The Nguni herd of Napier, South Africa.

“The Nguni is a cattle breed indigenous to Southern Africa. A hybrid of different Indian and later European cattle breeds, they were introduced by Bantu-speaking tribes (Nguni people) to Southern Africa during their migration from the North of the continent.

Nguni cattle are known for their fertility and resistance to diseases, being the favourite breed amongst the local Bantu-speaking people of Southern Africa . They are characterised by their multicoloured skin, which can present many different patterns, but their noses are always black-tipped. 

They are a principal form of Sanga cattle, which originated as hybrids of Zebu and humpless cattle in East Africa. DNA analyses have confirmed that they are a combination of Bos indicus and Bos taurus, that is a combination of different Zebu and European cattle breeds”. (from Wikipedia)

The almost white Nguni calf of Napier, South Africa.

In Zulu culture ‘White is the colour of the ancestors, diviners and protection against lightning. As a result of this significance any white calf born in the byre of a commoner was automatically given to the king’.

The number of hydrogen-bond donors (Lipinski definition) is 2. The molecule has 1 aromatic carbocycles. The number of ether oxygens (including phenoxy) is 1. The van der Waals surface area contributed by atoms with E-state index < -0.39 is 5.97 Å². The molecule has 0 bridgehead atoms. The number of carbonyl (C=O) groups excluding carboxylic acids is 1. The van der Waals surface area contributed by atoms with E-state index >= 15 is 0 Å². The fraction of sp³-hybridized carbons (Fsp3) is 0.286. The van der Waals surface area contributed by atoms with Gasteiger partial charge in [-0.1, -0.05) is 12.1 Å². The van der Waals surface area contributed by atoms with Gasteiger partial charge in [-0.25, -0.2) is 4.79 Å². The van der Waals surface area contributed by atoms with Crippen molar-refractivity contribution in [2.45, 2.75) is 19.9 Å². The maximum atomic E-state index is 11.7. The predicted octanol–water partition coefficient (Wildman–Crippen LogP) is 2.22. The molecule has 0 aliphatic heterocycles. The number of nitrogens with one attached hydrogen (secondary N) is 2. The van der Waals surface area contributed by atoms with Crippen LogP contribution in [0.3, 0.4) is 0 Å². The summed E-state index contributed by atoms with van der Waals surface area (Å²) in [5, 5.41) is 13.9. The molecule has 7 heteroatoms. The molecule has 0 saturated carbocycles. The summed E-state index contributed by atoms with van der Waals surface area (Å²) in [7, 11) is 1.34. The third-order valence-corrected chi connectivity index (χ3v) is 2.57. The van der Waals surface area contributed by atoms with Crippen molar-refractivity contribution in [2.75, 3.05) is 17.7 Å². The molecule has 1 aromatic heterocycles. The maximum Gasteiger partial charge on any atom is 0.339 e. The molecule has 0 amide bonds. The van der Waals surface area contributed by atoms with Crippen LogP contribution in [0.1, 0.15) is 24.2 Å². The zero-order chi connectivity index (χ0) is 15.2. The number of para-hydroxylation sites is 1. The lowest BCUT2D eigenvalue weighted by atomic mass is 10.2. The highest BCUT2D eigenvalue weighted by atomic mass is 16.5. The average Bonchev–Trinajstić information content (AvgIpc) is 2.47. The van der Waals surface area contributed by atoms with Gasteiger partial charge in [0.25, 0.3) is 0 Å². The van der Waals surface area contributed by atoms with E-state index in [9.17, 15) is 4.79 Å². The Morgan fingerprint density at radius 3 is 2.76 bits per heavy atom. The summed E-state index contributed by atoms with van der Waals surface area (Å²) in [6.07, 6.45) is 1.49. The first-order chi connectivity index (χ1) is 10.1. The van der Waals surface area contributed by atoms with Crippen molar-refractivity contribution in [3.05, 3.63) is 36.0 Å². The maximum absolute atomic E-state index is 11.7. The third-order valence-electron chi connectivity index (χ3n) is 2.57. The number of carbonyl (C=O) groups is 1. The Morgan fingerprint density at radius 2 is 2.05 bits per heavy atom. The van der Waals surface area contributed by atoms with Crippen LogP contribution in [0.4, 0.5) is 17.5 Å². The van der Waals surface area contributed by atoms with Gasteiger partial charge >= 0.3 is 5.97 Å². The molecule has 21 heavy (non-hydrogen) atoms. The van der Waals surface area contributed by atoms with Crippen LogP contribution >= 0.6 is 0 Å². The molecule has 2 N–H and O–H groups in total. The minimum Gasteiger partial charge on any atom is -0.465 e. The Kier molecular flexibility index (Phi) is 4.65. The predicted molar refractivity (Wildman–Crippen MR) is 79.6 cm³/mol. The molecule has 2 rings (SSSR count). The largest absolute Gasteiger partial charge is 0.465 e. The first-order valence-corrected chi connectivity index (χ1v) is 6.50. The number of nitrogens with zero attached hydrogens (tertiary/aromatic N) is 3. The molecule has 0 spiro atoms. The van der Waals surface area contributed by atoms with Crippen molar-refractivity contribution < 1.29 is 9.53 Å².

In Napier, South Africa, recently a virtually white Nguni calf was born. Unfortunately (fortunately for the owner) Shaka Zulu does not live anymore.


“Nguni cattle descend from both Bos taurus and Bos indicus cattle and entered Africa around 8000 years ago. As the tribes migrated south into Africa they took their cattle along. Through natural selection and environmental interaction the cattle evolved into the hardy breed we know today as the Nguni. As the tribes settled in different areas, distinctive cattle ecotypes developed, but are essentially still Ngunis. Only in 1932 did the late Professor HH Curzon make an effort to breed true to type Nguni cattle which resulted in the formation of the Bartlow Combine breeding station in the late 1940’s. Another milestone in the recognition of the Nguni breed was the Bonsma report of 1950 on indigenous cattle in South Africa where the appreciation of this adapted breed was highlighted”. – from